I am particularly glad, because I want to talk about the new inland rates. It has not been possible for Parliament as a whole to pay a great deal of attention to them, and it seems to be the case tonight, as is so often the way in this House, that your Lordships will show the way on these matters. I should say that I have an interest to declare. As the House knows, I am President of the Association of Mail Order Publishers and Chairman of its Authority. I share the deep concern for the future of minority interest books and magazines. Also, I believe that the levels of postal increases are now so swingeing each time that they can only motivate larger users to use alternative methods of delivery. I was very interested this evening—and I wrote down the names—to hear the noble Viscount, Lord Eccles, and the noble Lords, Lord Trefgarne and Lord Auckland, all use the term "swinge-ing". I think it is not a word that we use a great deal, but as we have all separately made use of it tonight it must convey to the noble Lord, Lord Strabolgi, what we feel on this matter.

My Lords, I think it would be appropriate for me tonight, in what I want to say, to kill the myth that large users receive their small discounts from the Post Office at the expense of individual users. The large users save the Post Office a good deal of money, and they save it for various reasons. First, they do not use stamps. By printing at their own expense "Postage Paid Impression" envelopes and cards they save the Post Office the cost of printing and retailing postage stamps. They also bypass the stamp-cancelling process by which the Post Office prevents the reuse of postage stamps. Secondly, they post from one point. Unlike general mail, which has to be collected at considerable expense from about 150,000 different post boxes, bulk posters take all their mail direct to one, or at most two or three, sorting offices.

Thirdly, they post uniform, clearly addressed items. In fact, bulk letter mail, and most parcel mail, is despatched in quantities of a standard "Post Office Preferred" size and shape. Addresses are typewritten or printed, clearly legible, in the precise Post Office format, and, increasingly, with the correct post code added. Fourthly, they pre-sort the mail. According to the quantity posted, the items are sorted into countries and large towns, or into the full range of some 1,500 "post towns". Some posters, using the post code, pre-sort their mail right down to the individual postman's "walk". Pre-sorted mail is bundled, bagged and labelled by the poster. "Direct bags" do not require any examination by the Post Office from the moment they leave the poster until they reach the delivery office. Lastly, the Post Office know exactly when it is coming.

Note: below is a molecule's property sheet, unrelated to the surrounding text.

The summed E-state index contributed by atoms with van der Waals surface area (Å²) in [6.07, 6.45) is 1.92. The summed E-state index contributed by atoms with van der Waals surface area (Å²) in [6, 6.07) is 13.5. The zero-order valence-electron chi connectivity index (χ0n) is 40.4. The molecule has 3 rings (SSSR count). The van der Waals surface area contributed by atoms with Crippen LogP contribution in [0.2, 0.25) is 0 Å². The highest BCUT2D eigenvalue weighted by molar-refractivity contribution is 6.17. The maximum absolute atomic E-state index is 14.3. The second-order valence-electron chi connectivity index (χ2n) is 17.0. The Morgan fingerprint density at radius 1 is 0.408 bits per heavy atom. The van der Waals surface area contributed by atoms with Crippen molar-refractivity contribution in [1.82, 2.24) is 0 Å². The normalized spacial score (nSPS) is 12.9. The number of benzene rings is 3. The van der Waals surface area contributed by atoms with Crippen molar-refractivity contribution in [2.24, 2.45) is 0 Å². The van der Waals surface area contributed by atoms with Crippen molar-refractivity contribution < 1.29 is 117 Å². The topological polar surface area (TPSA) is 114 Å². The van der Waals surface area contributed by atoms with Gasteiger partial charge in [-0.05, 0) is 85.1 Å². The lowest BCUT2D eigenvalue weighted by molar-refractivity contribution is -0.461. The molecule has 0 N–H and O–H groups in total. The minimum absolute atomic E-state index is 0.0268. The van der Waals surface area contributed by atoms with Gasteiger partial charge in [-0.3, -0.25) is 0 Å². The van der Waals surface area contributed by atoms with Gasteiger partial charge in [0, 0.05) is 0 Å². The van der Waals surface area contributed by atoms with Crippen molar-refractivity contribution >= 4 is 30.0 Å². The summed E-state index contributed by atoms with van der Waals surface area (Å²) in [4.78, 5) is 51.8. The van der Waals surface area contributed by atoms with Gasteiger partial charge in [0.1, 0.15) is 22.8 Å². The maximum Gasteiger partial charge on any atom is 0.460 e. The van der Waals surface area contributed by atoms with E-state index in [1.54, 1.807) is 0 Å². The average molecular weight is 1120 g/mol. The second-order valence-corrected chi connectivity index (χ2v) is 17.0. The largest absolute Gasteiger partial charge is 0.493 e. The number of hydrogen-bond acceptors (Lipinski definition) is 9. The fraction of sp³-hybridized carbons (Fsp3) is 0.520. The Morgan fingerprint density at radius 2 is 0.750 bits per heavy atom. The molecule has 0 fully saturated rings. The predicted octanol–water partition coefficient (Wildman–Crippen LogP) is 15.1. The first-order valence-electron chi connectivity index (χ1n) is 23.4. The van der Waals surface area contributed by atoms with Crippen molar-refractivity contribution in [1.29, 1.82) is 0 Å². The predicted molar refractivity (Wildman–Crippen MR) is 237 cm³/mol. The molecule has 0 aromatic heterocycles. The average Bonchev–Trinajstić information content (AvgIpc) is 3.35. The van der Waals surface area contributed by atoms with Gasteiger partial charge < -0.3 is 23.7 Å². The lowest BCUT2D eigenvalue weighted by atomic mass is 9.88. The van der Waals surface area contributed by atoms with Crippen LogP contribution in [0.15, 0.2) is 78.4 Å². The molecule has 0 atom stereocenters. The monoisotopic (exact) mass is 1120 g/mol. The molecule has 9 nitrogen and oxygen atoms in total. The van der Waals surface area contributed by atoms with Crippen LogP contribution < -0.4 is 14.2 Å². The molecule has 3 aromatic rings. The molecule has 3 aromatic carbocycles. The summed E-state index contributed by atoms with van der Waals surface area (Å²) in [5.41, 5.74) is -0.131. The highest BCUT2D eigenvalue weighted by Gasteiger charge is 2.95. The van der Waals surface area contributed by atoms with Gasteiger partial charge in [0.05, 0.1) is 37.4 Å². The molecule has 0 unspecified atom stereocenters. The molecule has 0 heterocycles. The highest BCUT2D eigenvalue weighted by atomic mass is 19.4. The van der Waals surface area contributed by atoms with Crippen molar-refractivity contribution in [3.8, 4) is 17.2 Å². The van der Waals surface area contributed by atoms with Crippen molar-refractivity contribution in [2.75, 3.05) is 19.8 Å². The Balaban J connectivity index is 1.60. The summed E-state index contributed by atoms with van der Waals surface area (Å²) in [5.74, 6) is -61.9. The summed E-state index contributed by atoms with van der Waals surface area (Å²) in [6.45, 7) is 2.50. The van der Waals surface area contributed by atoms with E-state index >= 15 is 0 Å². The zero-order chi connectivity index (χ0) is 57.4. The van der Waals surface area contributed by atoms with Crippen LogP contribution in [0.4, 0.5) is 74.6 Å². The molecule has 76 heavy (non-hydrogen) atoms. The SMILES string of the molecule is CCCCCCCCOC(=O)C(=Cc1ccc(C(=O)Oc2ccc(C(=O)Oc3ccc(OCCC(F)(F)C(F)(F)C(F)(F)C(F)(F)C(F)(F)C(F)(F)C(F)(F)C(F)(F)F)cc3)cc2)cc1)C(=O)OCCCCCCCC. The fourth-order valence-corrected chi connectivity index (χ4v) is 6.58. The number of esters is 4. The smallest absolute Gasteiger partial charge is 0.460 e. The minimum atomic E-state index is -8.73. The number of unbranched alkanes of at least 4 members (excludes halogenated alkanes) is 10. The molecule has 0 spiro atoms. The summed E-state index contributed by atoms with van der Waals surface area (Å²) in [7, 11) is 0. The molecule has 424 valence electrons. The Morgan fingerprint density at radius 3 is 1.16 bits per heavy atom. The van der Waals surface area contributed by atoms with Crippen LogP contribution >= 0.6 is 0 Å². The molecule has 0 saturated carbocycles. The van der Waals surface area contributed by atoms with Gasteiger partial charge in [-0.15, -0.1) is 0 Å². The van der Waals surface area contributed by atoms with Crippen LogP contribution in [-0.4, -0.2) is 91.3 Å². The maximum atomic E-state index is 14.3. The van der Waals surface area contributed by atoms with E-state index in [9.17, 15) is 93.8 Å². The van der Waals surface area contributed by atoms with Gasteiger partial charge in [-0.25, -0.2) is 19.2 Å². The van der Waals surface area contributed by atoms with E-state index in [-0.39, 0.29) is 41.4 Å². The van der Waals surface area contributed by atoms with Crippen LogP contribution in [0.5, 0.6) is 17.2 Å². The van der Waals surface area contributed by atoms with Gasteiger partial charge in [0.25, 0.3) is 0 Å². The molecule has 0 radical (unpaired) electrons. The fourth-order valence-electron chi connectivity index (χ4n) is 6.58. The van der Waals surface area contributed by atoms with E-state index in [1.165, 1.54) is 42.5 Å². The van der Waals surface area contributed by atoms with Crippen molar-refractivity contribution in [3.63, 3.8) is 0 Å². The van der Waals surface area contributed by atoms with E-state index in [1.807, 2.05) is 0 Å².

I was very pleased to see this recognised in paragraph 32 of last month's POUNC Report, and I quote: Without larger user business the finances of the postal service would be even less healthy, and the burden falling upon the small business user and the private user proportionately greater. I have stressed this aspect because it can-not be healthy for the Post Office that so many large users—publishers and others —are now costing other means of distribution. One very large member of the Association of Mail Order Publishers tells me that it will now pay them to deliver their magazine by hand in towns where they have a circulation of over 1,000— and that is some 60 per cent. of their total. This would leave the Post Office with the expensive deliveries to distant Scottish farms and other remote areas. And, of course, if this starts, other magazines could well make use of the same service. Or as the Daily Telegraph pointed out on 22nd February these other magazines could all use the distribution network set up by Great Universal Stores during the last postal strike, and still retained. Another very much smaller member of the Association of Mail Order Publishers, who publishes educational books, has now calculated that it can save 10 to 15 per cent. by signing a con-tract with British Rail. Yet a third example is the Bristol Law Society, which is now going to deliver legal documents among its own members in the near future.